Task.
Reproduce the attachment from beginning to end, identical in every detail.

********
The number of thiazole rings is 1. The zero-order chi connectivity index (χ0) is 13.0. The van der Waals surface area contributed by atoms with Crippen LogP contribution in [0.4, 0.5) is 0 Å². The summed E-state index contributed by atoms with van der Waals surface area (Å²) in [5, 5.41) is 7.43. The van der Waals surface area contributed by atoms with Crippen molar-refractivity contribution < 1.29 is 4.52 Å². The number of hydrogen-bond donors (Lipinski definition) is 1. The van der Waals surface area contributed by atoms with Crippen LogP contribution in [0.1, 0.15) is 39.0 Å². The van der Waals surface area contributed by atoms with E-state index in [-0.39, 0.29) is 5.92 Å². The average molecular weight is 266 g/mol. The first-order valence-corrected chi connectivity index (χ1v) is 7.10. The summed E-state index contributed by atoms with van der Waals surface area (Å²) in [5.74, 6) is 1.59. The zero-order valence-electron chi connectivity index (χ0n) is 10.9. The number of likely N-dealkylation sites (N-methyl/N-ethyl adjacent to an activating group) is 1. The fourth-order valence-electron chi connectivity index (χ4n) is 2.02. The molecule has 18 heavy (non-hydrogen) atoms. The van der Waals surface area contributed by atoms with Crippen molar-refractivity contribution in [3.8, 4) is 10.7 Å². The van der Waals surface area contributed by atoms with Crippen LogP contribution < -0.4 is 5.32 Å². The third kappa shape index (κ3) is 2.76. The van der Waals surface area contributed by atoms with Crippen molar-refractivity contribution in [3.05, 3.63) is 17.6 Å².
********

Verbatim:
The number of thiazole rings is 1. The zero-order chi connectivity index (χ0) is 13.0. The van der Waals surface area contributed by atoms with Crippen LogP contribution in [0.4, 0.5) is 0 Å². The summed E-state index contributed by atoms with van der Waals surface area (Å²) in [5, 5.41) is 7.43. The van der Waals surface area contributed by atoms with Crippen molar-refractivity contribution < 1.29 is 4.52 Å². The number of hydrogen-bond donors (Lipinski definition) is 1. The van der Waals surface area contributed by atoms with Crippen LogP contribution in [0.1, 0.15) is 39.0 Å². The van der Waals surface area contributed by atoms with E-state index in [-0.39, 0.29) is 5.92 Å². The average molecular weight is 266 g/mol. The first-order valence-corrected chi connectivity index (χ1v) is 7.10. The summed E-state index contributed by atoms with van der Waals surface area (Å²) in [5.74, 6) is 1.59. The zero-order valence-electron chi connectivity index (χ0n) is 10.9. The number of likely N-dealkylation sites (N-methyl/N-ethyl adjacent to an activating group) is 1. The fourth-order valence-electron chi connectivity index (χ4n) is 2.02. The molecule has 18 heavy (non-hydrogen) atoms. The van der Waals surface area contributed by atoms with Crippen molar-refractivity contribution in [3.8, 4) is 10.7 Å². The van der Waals surface area contributed by atoms with Crippen LogP contribution < -0.4 is 5.32 Å². The third kappa shape index (κ3) is 2.76. The van der Waals surface area contributed by atoms with Crippen molar-refractivity contribution in [3.05, 3.63) is 17.6 Å².